Starting about three years ago, Hill Country Medical Associates in New Braunfels worked through local hospital Christus Santa Rosa to earn PCMH recognition. Christus was looking to cut costs, said Hill Country practice manager Doug Brandsma, and worked with Blue Cross Blue Shield of Texas to incentivize practitioners to transform their practices into medical homes. With help from grants Christus received, Hill Country achieved level-two PCMH recognition from NCQA.
"It was a unifying thing, so I think it was really a good thing for the office," said Warren Albrecht, MD, a family physician at Hill Country. "Plus, then the metrics of managing a diabetic, managing someone with coronary disease, managing a smoker — to get those nine doctors, different training, different ages, that have been working together but primarily as independent practitioners ... it was really good in getting us to work for common goals that were shown to be national and international guidelines on diabetes, on hypertension, on cholesterol management."
Hill Country hired a part-time person for population management early in the process and assigned a nurse to go over each patient's chart and contact the patients to encourage them "to get the different things that they needed to do to help us meet the metrics," Mr. Brandsma said.
The self-examination of the PCMH process can reveal opportunities for serious improvement. For example, Allied Pediatricians used the process to find a way to dramatically trim its unnecessary admissions. It realized one particular hospital accounted for 80 percent to 90 percent of its admissions, and in the physicians' view, most of those admissions were unnecessary. When they followed up with the patient at the hospital, the child wasn't seriously ill or injured.
Based on what it found, Allied decided to drop its privileges at that hospital. Dr. Schams says the practice's hospitalization rate dropped overnight, and its hospitalization days have dropped more than 90 percent since 2012.
Dr. Schams says while the PCMH process has its drawbacks, "it does give you the freedom to be able to measure things that you feel as a practice and forces you to have to use tools or develop tools in order to find quality improvement projects."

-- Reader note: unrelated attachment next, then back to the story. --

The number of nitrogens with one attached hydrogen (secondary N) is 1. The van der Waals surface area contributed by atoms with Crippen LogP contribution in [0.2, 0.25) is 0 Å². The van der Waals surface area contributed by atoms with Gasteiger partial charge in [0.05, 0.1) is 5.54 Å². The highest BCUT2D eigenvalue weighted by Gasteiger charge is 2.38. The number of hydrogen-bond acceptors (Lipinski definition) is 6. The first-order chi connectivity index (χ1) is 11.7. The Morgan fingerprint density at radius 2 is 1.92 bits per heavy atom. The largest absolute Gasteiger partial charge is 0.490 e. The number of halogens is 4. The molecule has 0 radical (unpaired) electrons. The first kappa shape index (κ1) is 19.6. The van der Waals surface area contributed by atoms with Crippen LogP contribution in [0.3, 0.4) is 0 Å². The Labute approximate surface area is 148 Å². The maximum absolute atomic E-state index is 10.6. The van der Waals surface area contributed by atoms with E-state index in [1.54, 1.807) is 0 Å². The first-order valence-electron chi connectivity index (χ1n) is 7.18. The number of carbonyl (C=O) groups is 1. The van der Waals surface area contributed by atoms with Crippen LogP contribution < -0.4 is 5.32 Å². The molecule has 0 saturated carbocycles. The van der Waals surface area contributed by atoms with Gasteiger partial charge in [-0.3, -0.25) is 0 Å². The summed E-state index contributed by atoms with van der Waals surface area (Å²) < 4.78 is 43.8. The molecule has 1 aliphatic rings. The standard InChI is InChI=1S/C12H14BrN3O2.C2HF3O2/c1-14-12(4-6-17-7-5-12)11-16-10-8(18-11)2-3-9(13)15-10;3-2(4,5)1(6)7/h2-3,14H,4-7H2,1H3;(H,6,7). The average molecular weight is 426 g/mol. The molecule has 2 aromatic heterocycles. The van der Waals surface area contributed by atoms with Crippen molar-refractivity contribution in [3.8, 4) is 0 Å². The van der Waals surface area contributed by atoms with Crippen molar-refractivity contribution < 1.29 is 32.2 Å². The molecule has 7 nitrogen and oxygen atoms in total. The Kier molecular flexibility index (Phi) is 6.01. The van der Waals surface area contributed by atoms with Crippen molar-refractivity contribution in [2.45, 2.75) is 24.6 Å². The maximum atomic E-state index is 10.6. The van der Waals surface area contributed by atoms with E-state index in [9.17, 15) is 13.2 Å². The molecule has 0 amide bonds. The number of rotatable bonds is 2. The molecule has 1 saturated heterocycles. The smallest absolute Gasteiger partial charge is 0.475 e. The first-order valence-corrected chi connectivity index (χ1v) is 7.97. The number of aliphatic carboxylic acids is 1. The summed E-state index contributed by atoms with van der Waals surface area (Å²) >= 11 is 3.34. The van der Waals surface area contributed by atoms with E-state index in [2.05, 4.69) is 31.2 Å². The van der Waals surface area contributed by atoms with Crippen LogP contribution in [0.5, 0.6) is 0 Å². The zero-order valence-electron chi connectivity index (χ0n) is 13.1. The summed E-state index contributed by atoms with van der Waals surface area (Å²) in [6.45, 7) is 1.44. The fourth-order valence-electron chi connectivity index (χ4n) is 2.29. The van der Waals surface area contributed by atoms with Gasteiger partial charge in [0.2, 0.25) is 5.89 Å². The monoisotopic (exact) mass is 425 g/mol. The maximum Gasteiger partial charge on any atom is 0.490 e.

The majority of patients at Hill Country take the increased interest in their own care that PCMHs are supposed to generate, Dr. Albrecht says.
"I think most people appreciate the general physical exam, and they appreciate that we're concerned about keeping them healthy," he said. "And then they tend to be — not across the board, but tend to be — more interested themselves when you talk to them. They get a little more motivated."
The physicians who consider the medical-home model a success on the patient care front offer caveats to consider.
From her previous 13 years in a small internal medicine practice in Dallas, Dr. Bornstein knows how difficult it can be for a smaller office to add the personnel required for a PCMH designation. She notes while small practices have the advantage of being able to make process-changing decisions more quickly because of their shorter chain of command, their resources are more limited.
"It's a lean operation, and if somebody came to us and said, 'You can do all this, but you need to hire another person,' that's hard. I mean, it really is hard," Dr. Bornstein said. "I don't want to make everything sound like it's all about money because that just sounds so unimaginative. But that is a reality."
Insurance payers in other parts of the country have embraced the medical-home model and rewarded practitioners accordingly. Ms. Mounkhoune, who previously worked for the PCMH-recognized Carolina Advanced Health in Chapel Hill, N.C., says payers on the East Coast are often willing to enter into contracts that include payment incentives for becoming a PCMH.
That financial motivation isn't yet as forthcoming from payers in Texas, though, physicians say.